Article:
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For this We paid € 80 for three long journeys and saved us two nights in an accommodation through the night drives. The travel fund was happy! The bus stops at a rest stop every 1 to 2 hours and we can tell you it's paradise! Great toilets and delicious food! Buses are of course not for everyone. The seats are cut quite narrow. But every seat has a hood to darken the field of vision and an extendable leg rest. The advantages were obvious to us.

We only used public transport to get around the cities. This is sometimes a challenge as a lot of things are only displayed in Japanese, but we found polite English-speaking Japanese everywhere when we got stuck!

That was our route through Japan

Our Japan tour lasted two weeks and brought us to the following places:

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  • Getting to Kyoto via Osaka by bus from the airport on a Tuesday. We spent three nights in Kyoto until Thursday.
  • Then we took the night bus from Kyoto to Tokyo, where we spent three nights - one with Yohei, a Japanese couch surfer and three in a hotel.
  • This was followed by another night drive from Tokyo to Hiroshima, with a one-night stay there.
  • At the end of our Japan tour, we took the day bus to Osaka for four nights and a day trip to Nara Park.

If you look at this route on a map, you can see the dimensions. We really gave it to ourselves! But we wanted to make the most of our two weeks. In retrospect, we wish we had each other took more time. These days there was hardly a second of relaxation and recreation. We would have loved to go on a hike and drive ourselves off the beaten track. But you really need more time for that.

The big cities alone have so much to offer that we would now say that we have definitely not seen everything, but rather scratched the surface. Nevertheless, it was worth it for us! Our impression of Japan only made us want to visit this country again.

Our top highlights in Kyoto

Since this culture seems so extraordinary to us in many ways, there are countless highlights. Somehow every shrine, temple or castle seemed fantastic to us. Here we summarize our highlights for each city visited.

In Kyoto our city tour really started. There are a number of highlights to mention, as Kyoto is of particular cultural importance for Japan. We limit ourselves to for you our TOP 5, in the order of which we will guide you through all of Kyoto's cardinal points.

1. Kinkaku-ji Temple in the north

You can find it in the north of Kyoto Kinkaku-ji, a Buddhist temple completely immersed in gold and a UNESCO World Heritage Site. The Golden Temple has a very nice park. During our visit, a group of students from Fukuoka interviewed us in English about our first impressions of Japan.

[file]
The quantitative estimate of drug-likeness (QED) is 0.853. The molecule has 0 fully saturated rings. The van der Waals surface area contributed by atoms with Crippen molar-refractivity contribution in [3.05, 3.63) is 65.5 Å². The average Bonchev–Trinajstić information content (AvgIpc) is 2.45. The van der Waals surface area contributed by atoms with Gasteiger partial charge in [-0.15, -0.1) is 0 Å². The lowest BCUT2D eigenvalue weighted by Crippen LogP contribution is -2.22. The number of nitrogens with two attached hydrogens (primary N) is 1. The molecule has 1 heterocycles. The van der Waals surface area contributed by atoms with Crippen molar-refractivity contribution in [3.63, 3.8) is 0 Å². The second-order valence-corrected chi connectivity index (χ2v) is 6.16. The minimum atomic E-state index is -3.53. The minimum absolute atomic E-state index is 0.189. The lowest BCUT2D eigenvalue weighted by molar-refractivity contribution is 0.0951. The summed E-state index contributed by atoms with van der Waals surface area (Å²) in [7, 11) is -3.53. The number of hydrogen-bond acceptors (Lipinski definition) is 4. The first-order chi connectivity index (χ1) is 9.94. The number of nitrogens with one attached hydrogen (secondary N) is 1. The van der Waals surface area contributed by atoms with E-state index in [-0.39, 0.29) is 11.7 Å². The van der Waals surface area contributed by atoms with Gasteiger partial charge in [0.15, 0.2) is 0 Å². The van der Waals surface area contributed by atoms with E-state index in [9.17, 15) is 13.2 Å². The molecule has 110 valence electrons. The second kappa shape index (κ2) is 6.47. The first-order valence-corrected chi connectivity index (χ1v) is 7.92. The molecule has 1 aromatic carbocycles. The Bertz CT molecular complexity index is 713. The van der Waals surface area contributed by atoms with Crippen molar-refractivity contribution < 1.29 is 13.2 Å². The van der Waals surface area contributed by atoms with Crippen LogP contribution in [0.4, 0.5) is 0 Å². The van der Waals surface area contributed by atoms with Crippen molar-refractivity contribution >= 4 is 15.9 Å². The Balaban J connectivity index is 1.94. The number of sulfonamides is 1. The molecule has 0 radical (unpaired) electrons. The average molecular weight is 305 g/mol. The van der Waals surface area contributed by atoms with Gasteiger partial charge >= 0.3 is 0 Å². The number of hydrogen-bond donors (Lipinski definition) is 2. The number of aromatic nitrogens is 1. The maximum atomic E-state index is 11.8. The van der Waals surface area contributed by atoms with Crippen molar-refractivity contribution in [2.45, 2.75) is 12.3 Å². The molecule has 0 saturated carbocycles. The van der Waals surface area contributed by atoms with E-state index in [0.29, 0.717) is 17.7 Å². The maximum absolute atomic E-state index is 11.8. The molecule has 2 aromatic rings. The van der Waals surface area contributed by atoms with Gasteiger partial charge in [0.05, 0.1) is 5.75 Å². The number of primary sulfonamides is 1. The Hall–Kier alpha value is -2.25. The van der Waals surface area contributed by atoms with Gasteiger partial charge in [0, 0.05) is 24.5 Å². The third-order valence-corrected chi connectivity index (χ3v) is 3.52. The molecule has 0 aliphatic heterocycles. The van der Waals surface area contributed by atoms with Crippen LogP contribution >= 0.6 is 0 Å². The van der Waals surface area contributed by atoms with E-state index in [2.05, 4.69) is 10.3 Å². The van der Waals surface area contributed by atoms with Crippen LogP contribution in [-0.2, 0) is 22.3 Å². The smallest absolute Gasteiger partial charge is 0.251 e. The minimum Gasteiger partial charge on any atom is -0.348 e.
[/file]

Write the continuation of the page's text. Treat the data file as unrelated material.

They were so cute, shy at first. But after we just turned the tables and questioned them, they quickly thawed. We walked through the facility with them and had a lot of fun. We remember that to this day.

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2. Sagano-Arashiyama Bamboo Forest

The Sagano-Arashiyama Bamboo Forest in the west is a beautiful hiking area with a bamboo forest passage. There is a fantastic sound when the wind blows through the Moso bamboos, creating that unmistakable sound.

3. Fushimi Inari-Taisha Shrine

In the south you will find Kyoto's oldest Shinto shrine, the Fushimi Inari Taisha. He is known for his thousands of red toriis, or gates. We used the early morning hours around 7:30 a.m. to walk up the path to the top of the mountain. We can only recommend getting up early as well as the entire ascent, as fewer people are to be found with every meter of altitude and the path has something calm, fascinating and meditative about it.

4. The old Gion district

The Gion Quarter is a very old, traditional and beautiful area with many pagodas in the east of Kyoto. With a little luck you can see a maiko there, but with a lot of luck and unfortunately a low probability a geisha. A maiko is a learning geisha and is still in training. You are shy and in a great hurry.

We saw a maiko by chance and were able to take a snapshot. Geishas, ​​on the other hand, are very well shielded from the public. They keep the Japanese tradition. A play or a visit to a tea house are definitely unique experiences that we would have loved to have done in Kyoto!

5. The Nishiki Market

in the Nishiki market you will find plenty of places to eat and shop. It is paradise for all food lovers! We found a very good sushi place with sushi from the treadmill in one of the countless branches. We received an instruction in "How to eat ... running sushi" from a Japanese couple, whom we were seated next to.

Our top highlights in Tokyo

If you look at the statistics Tokyo is considered the largest city in the world! This global city can kill you ... At first we were totally overwhelmed and it quickly became clear that we had to agree on a few highlights. Before we do, however our TOP 7 Tokyo highlights introduce a tip in advance: